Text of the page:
Mon 14 Mar 22
If gardening could count as exercise is being scientifically probed in a ground-breaking University of Essex study.
Researchers are looking to see how much energy is used on day-to-day jobs such as weeding, watering and bulb-planting - which could be compared to gym workouts, five-a-side football and jogging on a treadmill.
Using gas analysis, heart rate monitors, accelerometers and simple surveys, volunteers, staff and service users at Together We Grow Community Interest Company, in Colchester, are being tested to see how strenuous it is.
This is one of the first times this toolkit has been used in a real-world working garden – as they are often used to measure athletes as they push themselves to the limit in training.
Depending on the findings, the study could change perceptions of horticulture and how it could count towards activity guidelines.
It was launched in winter and will continue into Spring as the plants bloom and the seasons change.
Research officer Dr Robert Southall-Edwards from the School of Sport, Rehabilitation, and Exercise Sciences is leading the study.
He said: “If we can show that some of the activities that people regularly do in the garden count towards their weekly exercise targets, then they could consider popping into the garden instead of going to the gym.
“That might encourage more people to pick up a trowel, watering can or spade in their free time and secure more funding for community schemes.
“This is the first time I’m aware that this high-tech athletic equipment has been taken into a garden and we are really excited to see what we might find.”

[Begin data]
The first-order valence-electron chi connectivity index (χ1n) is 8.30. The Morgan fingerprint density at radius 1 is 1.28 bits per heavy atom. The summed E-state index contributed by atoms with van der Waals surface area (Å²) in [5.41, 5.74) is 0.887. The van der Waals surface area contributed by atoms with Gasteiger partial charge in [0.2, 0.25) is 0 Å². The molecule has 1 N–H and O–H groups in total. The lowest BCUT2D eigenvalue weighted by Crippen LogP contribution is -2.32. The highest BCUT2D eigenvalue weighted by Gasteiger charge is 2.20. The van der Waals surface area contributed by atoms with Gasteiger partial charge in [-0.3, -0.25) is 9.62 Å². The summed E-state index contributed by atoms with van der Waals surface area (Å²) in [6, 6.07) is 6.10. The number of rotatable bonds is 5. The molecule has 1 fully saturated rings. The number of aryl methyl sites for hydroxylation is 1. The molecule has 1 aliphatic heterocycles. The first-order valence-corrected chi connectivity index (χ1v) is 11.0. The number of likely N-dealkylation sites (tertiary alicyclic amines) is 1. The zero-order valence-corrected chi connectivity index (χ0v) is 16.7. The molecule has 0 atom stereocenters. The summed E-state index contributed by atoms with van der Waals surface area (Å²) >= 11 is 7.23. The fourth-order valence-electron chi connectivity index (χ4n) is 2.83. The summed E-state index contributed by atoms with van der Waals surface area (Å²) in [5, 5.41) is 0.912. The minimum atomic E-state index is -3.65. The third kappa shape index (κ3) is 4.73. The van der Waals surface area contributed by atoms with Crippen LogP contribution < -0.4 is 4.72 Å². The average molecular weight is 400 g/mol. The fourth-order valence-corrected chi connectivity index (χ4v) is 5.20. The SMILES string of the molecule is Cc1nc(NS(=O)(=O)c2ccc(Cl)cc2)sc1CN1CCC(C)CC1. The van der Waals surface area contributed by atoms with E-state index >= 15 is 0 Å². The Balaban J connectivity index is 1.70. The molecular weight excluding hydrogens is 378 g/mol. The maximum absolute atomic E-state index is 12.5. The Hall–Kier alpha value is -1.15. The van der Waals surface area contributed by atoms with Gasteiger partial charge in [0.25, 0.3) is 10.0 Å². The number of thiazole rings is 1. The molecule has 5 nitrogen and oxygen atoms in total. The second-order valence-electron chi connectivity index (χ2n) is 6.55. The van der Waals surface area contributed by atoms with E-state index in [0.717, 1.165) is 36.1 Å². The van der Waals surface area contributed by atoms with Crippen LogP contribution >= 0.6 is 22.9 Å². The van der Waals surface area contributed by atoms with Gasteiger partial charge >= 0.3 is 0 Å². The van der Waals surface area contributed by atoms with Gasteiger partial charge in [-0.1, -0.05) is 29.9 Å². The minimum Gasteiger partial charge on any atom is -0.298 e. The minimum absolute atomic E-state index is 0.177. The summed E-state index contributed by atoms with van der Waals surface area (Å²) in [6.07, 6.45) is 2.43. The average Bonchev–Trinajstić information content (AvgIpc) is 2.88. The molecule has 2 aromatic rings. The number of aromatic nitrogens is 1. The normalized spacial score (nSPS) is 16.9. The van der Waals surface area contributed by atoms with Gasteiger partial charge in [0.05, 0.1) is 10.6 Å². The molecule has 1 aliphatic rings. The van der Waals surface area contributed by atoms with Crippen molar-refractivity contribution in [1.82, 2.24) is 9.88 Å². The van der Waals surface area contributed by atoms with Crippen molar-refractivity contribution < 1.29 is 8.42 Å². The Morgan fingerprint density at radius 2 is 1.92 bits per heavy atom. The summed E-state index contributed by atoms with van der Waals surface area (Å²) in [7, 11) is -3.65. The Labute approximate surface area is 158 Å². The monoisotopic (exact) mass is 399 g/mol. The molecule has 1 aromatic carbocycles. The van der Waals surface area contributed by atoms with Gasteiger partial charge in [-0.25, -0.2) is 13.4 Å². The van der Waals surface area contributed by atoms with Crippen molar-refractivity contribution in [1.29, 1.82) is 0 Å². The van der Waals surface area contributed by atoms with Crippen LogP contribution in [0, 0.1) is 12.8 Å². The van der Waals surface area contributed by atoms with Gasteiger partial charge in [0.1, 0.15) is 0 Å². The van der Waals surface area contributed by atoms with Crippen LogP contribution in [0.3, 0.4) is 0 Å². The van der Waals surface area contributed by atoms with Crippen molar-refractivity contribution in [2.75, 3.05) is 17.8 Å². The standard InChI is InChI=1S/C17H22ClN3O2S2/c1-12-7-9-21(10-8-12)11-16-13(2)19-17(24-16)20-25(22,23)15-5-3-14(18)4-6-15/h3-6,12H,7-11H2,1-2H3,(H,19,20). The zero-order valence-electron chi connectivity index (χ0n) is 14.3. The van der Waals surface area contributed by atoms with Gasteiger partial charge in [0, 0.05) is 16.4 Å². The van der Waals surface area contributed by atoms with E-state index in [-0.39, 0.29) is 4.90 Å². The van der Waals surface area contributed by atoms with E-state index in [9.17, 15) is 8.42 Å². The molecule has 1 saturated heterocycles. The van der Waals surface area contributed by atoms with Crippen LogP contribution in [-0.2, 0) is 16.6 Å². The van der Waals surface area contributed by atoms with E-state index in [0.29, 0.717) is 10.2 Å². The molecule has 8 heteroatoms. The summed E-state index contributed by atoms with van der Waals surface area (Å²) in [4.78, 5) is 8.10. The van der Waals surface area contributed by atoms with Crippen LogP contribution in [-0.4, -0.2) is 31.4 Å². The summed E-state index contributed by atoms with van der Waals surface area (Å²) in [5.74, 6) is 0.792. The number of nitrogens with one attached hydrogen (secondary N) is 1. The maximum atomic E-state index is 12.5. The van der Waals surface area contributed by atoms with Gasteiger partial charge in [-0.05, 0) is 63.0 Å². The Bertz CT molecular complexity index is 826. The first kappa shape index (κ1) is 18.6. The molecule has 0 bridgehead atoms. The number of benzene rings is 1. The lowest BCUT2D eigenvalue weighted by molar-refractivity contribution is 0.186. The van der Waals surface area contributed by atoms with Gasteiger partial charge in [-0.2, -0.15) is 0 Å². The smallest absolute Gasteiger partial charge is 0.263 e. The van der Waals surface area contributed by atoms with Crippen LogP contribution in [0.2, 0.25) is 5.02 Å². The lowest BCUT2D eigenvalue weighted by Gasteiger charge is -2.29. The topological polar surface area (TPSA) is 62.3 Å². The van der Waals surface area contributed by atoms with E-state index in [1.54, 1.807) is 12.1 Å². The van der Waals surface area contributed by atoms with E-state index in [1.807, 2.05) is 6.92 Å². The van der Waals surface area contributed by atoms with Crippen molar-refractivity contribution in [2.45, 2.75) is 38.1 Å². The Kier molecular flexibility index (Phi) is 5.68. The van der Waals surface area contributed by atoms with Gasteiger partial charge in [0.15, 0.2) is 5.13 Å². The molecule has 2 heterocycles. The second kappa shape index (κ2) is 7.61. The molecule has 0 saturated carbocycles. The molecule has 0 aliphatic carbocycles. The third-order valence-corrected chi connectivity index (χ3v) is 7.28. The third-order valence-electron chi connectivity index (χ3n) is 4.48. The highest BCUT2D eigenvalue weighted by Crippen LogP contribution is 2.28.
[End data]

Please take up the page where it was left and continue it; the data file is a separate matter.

The research has been welcomed by the team at Together We Grow CIC, which operates from a two-acre edible garden and orchard site within High Woods Country Park as well as community and educational gardens in primary schools.
The NHS-funded social enterprise aims to improve lives through engagement with nature, working communally, and educating people on how to lead physically and mentally healthier, happier and more sustainable lives.
Refugee communities, people currently experiencing poor mental health, and school groups, all benefit from sessions engaging with nature, organic food, and community at these green spaces.
Together We Grow founder Wayne Setford said: “Here at Together We Grow we know how transformational and important gardening is and we are excited to work with The University of Essex with this study.
“There are so many benefits to spending time outdoors and eating a natural diet, but so little is known about the physical exercise benefits of gardening.
“Here at Together We Grow we welcome people of all ages and from across the world into our garden and we see its benefits every single day.
“Anyone who has ever spent an afternoon weeding or reseeding a lawn knows that gardening can be a good work out and we can’t wait to see the results.”
The research is the latest in the University’s agenda-setting Green Exercise research project.
This has seen academics see how nature affects physiology, health and well-being, environmental sustainability, community engagement, and behaviour change.
For more than 18-years academics have worked on a wide range of schemes and partners such as Mind, RSPB and the Wildlife Trusts through to Care Farming UK and the Wilderness Foundation.